“Yawning At Tigers: You Can’t Tame God, So Stop Trying” is a book by Drew Dyck, managing editor of “Leadership Journal,” a publication of “Christianity Today.” I first heard of Mr. Dyck about a year ago when I started following him on Twitter. Much to my surprise, one day he tweeted me, telling me about the release of his new book.
I was reluctant to purchase the book, however. I didn’t know much about the author and I was a bit baffled by the title. And I had recently imposed a moratorium on book buying. With so many unread books lying around the house, I decided not to purchase any more until I made a dent in one of my stacks. (That ban has since been lifted.)
But I was so impressed that Mr. Dyck tweeted me, I contacted our local library and submitted a request for them to buy it. I figured that could take a while, so I promptly forgot about it.
Fast-forward a year when it dawned on me that I never followed up with the library. In response to my request, they had bought two copies of “Yawning At Tigers.” Now I had no excuse not to read it. So I headed to the library and checked it out.
I’m glad I did. My only regret is that I waited so long to read this book, which I did eventually purchase.
Like me, perhaps you’ve never heard of Drew Dyck or “Yawning At Tigers.” Perhaps the best way I can explain this book is to reference a book you may be familiar with – C.S. Lewis’ classic children’s tale “The Lion, The Witch and the Wardrobe,” a delightful fantasy that transports the reader to the land of Narnia, where talking animals and magical powers abound.
The hero of Lewis’ book is a lion, not a tiger. His name is Aslan and he is symbolic of Jesus Christ, King of kings and Lord of lords, Son of God and God the Son.
Before meeting Aslan for the first time, Susan (one of the book’s main characters) asks, “Is he – quite safe? I shall feel rather nervous about meeting a lion.”
Mr. Beaver responds, “Safe? Who said anything about safe? ‘Course he isn’t safe. But he’s good. He’s the King, I tell you.”
Aslan is both unsafe and good. How can this be? This is the mystery of the character of God. This is what Drew Dyck calls “the grand paradox of the Christian faith.”
And this is the premise of “Yawning At Tigers” – God is both holy and loving, “transcendent and immanent, other and intimate.” He is above and beyond, yet present. Like Aslan, he is dangerous and terrifying, yet merciful, kind and compassionate.
Have I surprised you by describing God as dangerous, terrifying and unsafe? This is one aspect of God’s nature that we prefer to conveniently overlook, isn’t it? And such a reaction is common, even among believers. As C.S. Lewis wrote, “People who have not been in Narnia sometimes think that a thing cannot be good and terrible at the same time.” Conquering this false notion is the very reason that Mr. Dyck wrote his book.
Even though the Bible is clear regarding the paradoxical nature of God’s character, Mr. Dyck contends that evangelicals have opted for a “one-sided portrayal” of God. We love to focus on God’s love, but “rarely do we hear about God’s mystery and majesty, let alone whisper a word about his wrath.”
And so “something is missing” in the evangelical church. Our understanding of God has become unbalanced. Gone are the reverence and awe, the fear and trembling, that you read in Scripture when a believer encounters the Holy One of Israel.
We are yawning at tigers (or lions). We don’t tremble at God because we have tamed him.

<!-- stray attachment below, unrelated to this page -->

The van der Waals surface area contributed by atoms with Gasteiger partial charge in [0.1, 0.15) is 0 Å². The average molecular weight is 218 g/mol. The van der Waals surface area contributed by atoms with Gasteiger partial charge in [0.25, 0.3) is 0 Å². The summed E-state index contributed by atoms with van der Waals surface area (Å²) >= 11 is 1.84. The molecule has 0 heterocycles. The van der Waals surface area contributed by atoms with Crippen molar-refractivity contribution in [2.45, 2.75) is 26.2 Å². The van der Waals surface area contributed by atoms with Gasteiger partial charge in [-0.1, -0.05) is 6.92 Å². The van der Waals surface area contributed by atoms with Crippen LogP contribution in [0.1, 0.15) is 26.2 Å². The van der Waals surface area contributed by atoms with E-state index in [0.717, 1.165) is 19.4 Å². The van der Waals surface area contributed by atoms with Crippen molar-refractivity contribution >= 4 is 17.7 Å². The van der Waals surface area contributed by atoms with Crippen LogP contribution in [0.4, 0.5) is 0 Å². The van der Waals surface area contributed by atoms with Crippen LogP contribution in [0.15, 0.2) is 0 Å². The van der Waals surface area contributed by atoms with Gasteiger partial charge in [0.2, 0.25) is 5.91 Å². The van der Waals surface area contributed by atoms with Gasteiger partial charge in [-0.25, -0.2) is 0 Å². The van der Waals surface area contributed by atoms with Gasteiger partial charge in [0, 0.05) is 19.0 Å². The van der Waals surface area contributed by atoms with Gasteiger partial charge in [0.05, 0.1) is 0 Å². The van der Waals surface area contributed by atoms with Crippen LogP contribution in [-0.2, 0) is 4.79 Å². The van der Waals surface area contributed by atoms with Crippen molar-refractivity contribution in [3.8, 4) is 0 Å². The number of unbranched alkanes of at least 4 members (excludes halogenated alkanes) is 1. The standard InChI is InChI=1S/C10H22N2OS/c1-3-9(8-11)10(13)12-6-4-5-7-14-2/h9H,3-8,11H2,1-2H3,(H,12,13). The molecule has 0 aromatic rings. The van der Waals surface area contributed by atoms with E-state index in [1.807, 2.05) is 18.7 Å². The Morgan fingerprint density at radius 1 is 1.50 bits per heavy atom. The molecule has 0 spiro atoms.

This is a serious indictment, is it not? Could Mr. Dyck be correct in his assessment of today’s evangelical church? I believe he is. And for this I applaud him. He is to be commended for confronting us about our distorted view of God.
As I think about my own experience in evangelicalism, I realize now that in the past 10 years I have heard only one sermon about hell. One. Yet how many times did Jesus mention hell in his 3-year ministry? How often did Old Testament prophets and New Testament apostles speak of God’s wrath? Far more than we do. Mr. Dyck has his finger on the pulse of Bible-believing churches.
I believe this book presents an accurate and much needed criticism of a serious problem. Therefore I highly recommend “Yawning At Tigers” for these reasons:
1. Mr. Dyck’s indictment is supported with solid biblical teaching. The author is a gifted Bible teacher, and he explains the character of God by first going to Scripture. He expounds passages like Exodus 32 and Isaiah 6 with great insight.
2. The author is a gifted storyteller. You’ll hear about his vacation to Hawaii and his short-term mission trip to Albania. And before you know it, he has taught you something marvelous about God. He uses personal experiences to tell 21st century parables that lead us to tremble in God’s presence or embrace him for his tenderness.
3. He is also well read, and quotes freely from evangelicals like A.W. Tozer, John Piper and R.C. Sproul. Mr. Dyck is not the only modern-day prophet to call the church out for its twisted view of God. He is following in the footsteps of other great men of the Word.
4. Finally, I like this book because it presents the antidote to our overemphasis on God’s love. By devoting the first half of his book to God’s holiness and the second half to God’s goodness, the author has provided a wonderful example of a balanced treatment of the character of God. Should not the church be doing the same in our worship and preaching and teaching?
Evangelicals would do well to heed the warning and the instruction of “Yawning At Tigers.” I pray that many would read this book and interact with its content. A Discussion Guide is included that is ideal for both individual and small group study.
“Yawning At Tigers” is available on Amazon.com and at your local Christian bookstore. And if you live in Allen County, Indiana, it’s available at the public library for free.